I wondered if I shouldn’t have killed that werewolf after all. I looked at the window two stories below. A werewolf could certainly have jumped that distance but Jack’s sister had only said Mr Jenkins was dead. A werewolf’s attack is bloody – surely she’d have mentioned him being torn apart? I didn’t know for sure but I doubted that werewolf was the killer.

I sighed, a bit stymied at the moment. I didn’t know enough about how the man had died to even guess what had killed him. I wasn’t sure how to approach Jack about it or even if it would help. Then there was the possibility of a new slayer being about.

Well, that one I could at least help with, I decided as I climbed back down the side of the building. I wandered about the neighborhood a bit – that would be natural enough for a new girl to do – before crossing back to my side and going home.

After lunch, I made a few phone calls to my new college to take care of a couple last minute matters. That done, I spent an hour finding my address book in one of the as yet still packed boxes littering my room. Then another ten minutes trying to remember the guy’s name. The Mistress had sent me the name and number of a slayer here in New York when she learned I would be moving to NYC. She’d said he was a guide type – just exactly what I needed now.

Ethan Collinsworth. Well, at least it ended in C and not X – I had to find it the hard way. The Mistress’ letter said he would be expecting my call so I wasn’t nervous as I lifted the receiver.

A man answered, “Collinsworth residence.” he announced.

I told him who I was and who I needed to speak with. It took forever but another man’s voice finally came on the line, “This is Ethan Collinsworth. Mistress Crystal?”

I smiled. Yep, he was expecting me, “Yes, Master Ethan.”

“Lovely! How are you finding the big city?”

“Very big.” I admitted. I’ve been to Atlanta but it seemed like a small town compared to NYC. “But the people are nice and I think I’m gonna really like it.”

“Wonderful. I’m glad you called.”

“The Mistress said I should. I actually have something I need to ask you about.”


“I think there may be a new slayer emerging in my neighborhood.”

“Really? What makes you think so?”


I gave him the whole story, including the rather embarrassing fact that I hadn’t killed the werewolf.

He laughed gently as I finished, “Don’t worry about that – you made the right choice. It’s best to hunt at night here – the darkness gives the corpse plenty of time to dissolve undetected before the cops arrive and even if it doesn’t, most creatures don’t look human at night. But more importantly, I think you’re probably right about an emerging slayer. I have wall to wall meetings tomorrow but I should be able to come by Monday and see if I have better luck sensing him or her. Would you like to meet me there?”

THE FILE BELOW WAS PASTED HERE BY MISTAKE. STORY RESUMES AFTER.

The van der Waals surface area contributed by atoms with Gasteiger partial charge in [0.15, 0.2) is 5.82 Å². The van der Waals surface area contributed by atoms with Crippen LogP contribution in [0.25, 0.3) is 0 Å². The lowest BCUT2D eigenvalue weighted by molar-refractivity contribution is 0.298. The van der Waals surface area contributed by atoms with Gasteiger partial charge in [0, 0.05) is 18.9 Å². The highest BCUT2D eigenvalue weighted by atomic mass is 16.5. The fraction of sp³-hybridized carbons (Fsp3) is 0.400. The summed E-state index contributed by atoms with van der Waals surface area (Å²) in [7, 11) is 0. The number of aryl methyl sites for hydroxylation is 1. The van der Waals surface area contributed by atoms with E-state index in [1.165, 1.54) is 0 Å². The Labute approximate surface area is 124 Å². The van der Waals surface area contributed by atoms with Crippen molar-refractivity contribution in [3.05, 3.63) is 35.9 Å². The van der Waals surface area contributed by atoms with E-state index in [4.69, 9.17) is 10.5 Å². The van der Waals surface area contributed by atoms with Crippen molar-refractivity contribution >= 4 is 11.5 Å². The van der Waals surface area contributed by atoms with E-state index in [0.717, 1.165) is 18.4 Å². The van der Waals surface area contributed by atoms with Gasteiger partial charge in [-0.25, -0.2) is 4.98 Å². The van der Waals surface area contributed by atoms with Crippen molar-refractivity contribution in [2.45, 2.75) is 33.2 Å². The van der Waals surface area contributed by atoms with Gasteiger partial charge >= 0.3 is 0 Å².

“Yes, I’d like that. Would you like to come by my house first?”

“That sounds fine…”

Arrangements made and good byes exchanged, I hung up and stretched. Looking around at the mess that was my room, I decided I’d better get to work on that.

A few hours later, I was on my way to the grocery again. Mama had forgotten ham and mustard when she did the main shopping earlier and Daddy really wanted ham sandwiches for dinner so I volunteered. I noticed a car pulling up to Jack’s building. A couple young boys bounded out of the back as Jack emerged from the front. He glanced my way and gave a friendly wave but was obviously busy so I merely waved back and headed to the grocery.

Jack was out front talking to a couple older guys I didn’t recognize when I got back. Once again he noticed me and smiled and waved. This time, I crossed the street and joined them. Jack introduced me to one of his brothers – Tim, I think – and Mr Jenkin’s eldest son, John, just in from Philadelphia, if I recall correctly.

We chatted a few minutes, John being more interested in why a Mississippi girl would be moving to NYC than in discussing his father’s murder with a total stranger. I let it go – there was a time and place for some things and this wasn’t the time or place for being nosey. I mentioned the trip to the grocery and Jack promised to introduce me at the local deli where he assured me I could get much bettter ham. I smiled wondering if he was trying to get into my good graces or my father’s. Daddy does love a good ham sandwich, after all. With dinner in the bag in my hand, I had to excuse myself much sooner than I’d have liked. I left them still standing on the street as I went home. I had the feeling a certain set of eyes were still watching me as I climbed the steps and I definitely hoped they were.